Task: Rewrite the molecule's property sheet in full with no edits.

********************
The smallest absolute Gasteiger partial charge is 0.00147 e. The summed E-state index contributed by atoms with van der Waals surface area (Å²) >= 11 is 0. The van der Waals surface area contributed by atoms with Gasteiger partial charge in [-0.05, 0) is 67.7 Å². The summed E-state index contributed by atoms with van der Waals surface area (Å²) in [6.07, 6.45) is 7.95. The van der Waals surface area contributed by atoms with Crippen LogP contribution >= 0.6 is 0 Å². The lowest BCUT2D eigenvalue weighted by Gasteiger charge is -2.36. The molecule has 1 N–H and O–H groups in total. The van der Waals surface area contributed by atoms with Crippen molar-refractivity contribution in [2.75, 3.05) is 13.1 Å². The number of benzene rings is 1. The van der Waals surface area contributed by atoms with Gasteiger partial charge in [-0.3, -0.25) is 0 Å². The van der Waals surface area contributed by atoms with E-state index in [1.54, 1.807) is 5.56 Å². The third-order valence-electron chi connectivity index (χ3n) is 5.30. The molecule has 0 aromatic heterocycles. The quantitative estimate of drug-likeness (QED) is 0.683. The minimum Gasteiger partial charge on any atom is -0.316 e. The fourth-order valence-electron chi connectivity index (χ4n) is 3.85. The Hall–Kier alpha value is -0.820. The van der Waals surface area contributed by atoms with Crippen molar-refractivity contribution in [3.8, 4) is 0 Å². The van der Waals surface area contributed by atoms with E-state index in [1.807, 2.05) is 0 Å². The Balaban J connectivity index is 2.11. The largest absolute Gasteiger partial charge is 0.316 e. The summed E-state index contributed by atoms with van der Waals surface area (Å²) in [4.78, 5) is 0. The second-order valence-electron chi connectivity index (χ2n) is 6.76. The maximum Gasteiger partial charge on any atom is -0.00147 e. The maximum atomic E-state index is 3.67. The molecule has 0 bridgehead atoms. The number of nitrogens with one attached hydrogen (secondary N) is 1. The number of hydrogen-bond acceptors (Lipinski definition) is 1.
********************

The smallest absolute Gasteiger partial charge is 0.00147 e. The summed E-state index contributed by atoms with van der Waals surface area (Å²) >= 11 is 0. The van der Waals surface area contributed by atoms with Gasteiger partial charge in [-0.05, 0) is 67.7 Å². The summed E-state index contributed by atoms with van der Waals surface area (Å²) in [6.07, 6.45) is 7.95. The van der Waals surface area contributed by atoms with Crippen LogP contribution >= 0.6 is 0 Å². The lowest BCUT2D eigenvalue weighted by Gasteiger charge is -2.36. The molecule has 1 N–H and O–H groups in total. The van der Waals surface area contributed by atoms with Crippen molar-refractivity contribution in [2.75, 3.05) is 13.1 Å². The number of benzene rings is 1. The van der Waals surface area contributed by atoms with Gasteiger partial charge in [-0.3, -0.25) is 0 Å². The van der Waals surface area contributed by atoms with E-state index in [1.54, 1.807) is 5.56 Å². The third-order valence-electron chi connectivity index (χ3n) is 5.30. The molecule has 0 aromatic heterocycles. The quantitative estimate of drug-likeness (QED) is 0.683. The minimum Gasteiger partial charge on any atom is -0.316 e. The fourth-order valence-electron chi connectivity index (χ4n) is 3.85. The Hall–Kier alpha value is -0.820. The van der Waals surface area contributed by atoms with Crippen molar-refractivity contribution in [3.8, 4) is 0 Å². The van der Waals surface area contributed by atoms with E-state index in [1.807, 2.05) is 0 Å². The Balaban J connectivity index is 2.11. The largest absolute Gasteiger partial charge is 0.316 e. The summed E-state index contributed by atoms with van der Waals surface area (Å²) in [4.78, 5) is 0. The second-order valence-electron chi connectivity index (χ2n) is 6.76. The maximum Gasteiger partial charge on any atom is -0.00147 e. The maximum atomic E-state index is 3.67. The molecule has 0 bridgehead atoms. The number of nitrogens with one attached hydrogen (secondary N) is 1. The number of hydrogen-bond acceptors (Lipinski definition) is 1.